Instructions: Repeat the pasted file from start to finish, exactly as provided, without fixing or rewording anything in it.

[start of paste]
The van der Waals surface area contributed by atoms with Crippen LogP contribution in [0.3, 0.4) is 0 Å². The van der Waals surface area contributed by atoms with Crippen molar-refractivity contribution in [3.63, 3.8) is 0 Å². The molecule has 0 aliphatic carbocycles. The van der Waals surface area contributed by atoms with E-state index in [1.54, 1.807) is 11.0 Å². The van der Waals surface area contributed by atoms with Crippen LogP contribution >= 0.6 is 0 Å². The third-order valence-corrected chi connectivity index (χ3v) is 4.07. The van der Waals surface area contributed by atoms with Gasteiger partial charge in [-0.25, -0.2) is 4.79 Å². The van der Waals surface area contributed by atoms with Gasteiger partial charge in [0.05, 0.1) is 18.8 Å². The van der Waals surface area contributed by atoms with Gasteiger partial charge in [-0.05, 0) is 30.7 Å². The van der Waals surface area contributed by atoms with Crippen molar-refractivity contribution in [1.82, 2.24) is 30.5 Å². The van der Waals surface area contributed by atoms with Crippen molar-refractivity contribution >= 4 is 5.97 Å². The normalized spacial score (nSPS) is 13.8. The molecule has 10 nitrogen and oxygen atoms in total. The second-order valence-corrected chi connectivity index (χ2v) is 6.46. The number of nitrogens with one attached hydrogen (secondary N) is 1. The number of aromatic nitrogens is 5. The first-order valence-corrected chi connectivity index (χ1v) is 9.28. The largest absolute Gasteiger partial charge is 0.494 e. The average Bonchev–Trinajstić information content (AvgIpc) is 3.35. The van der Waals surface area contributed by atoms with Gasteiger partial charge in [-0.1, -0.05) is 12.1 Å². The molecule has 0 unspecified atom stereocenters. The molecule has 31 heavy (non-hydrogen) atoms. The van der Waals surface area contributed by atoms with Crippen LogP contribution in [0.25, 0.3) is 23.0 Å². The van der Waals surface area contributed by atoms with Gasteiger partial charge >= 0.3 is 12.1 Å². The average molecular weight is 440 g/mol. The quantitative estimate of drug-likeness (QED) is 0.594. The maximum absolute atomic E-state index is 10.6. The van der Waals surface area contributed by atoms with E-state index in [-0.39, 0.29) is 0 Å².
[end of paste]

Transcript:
The van der Waals surface area contributed by atoms with Crippen LogP contribution in [0.3, 0.4) is 0 Å². The van der Waals surface area contributed by atoms with Crippen molar-refractivity contribution in [3.63, 3.8) is 0 Å². The molecule has 0 aliphatic carbocycles. The van der Waals surface area contributed by atoms with E-state index in [1.54, 1.807) is 11.0 Å². The van der Waals surface area contributed by atoms with Crippen LogP contribution >= 0.6 is 0 Å². The third-order valence-corrected chi connectivity index (χ3v) is 4.07. The van der Waals surface area contributed by atoms with Gasteiger partial charge in [-0.25, -0.2) is 4.79 Å². The van der Waals surface area contributed by atoms with Gasteiger partial charge in [0.05, 0.1) is 18.8 Å². The van der Waals surface area contributed by atoms with Gasteiger partial charge in [-0.05, 0) is 30.7 Å². The van der Waals surface area contributed by atoms with Crippen molar-refractivity contribution in [1.82, 2.24) is 30.5 Å². The van der Waals surface area contributed by atoms with Crippen molar-refractivity contribution >= 4 is 5.97 Å². The normalized spacial score (nSPS) is 13.8. The molecule has 10 nitrogen and oxygen atoms in total. The second-order valence-corrected chi connectivity index (χ2v) is 6.46. The number of nitrogens with one attached hydrogen (secondary N) is 1. The number of aromatic nitrogens is 5. The first-order valence-corrected chi connectivity index (χ1v) is 9.28. The largest absolute Gasteiger partial charge is 0.494 e. The average Bonchev–Trinajstić information content (AvgIpc) is 3.35. The van der Waals surface area contributed by atoms with Gasteiger partial charge in [-0.1, -0.05) is 12.1 Å². The molecule has 0 unspecified atom stereocenters. The molecule has 31 heavy (non-hydrogen) atoms. The van der Waals surface area contributed by atoms with Crippen LogP contribution in [0.25, 0.3) is 23.0 Å². The van der Waals surface area contributed by atoms with Gasteiger partial charge >= 0.3 is 12.1 Å². The average molecular weight is 440 g/mol. The quantitative estimate of drug-likeness (QED) is 0.594. The maximum absolute atomic E-state index is 10.6. The van der Waals surface area contributed by atoms with E-state index in [-0.39, 0.29) is 0 Å².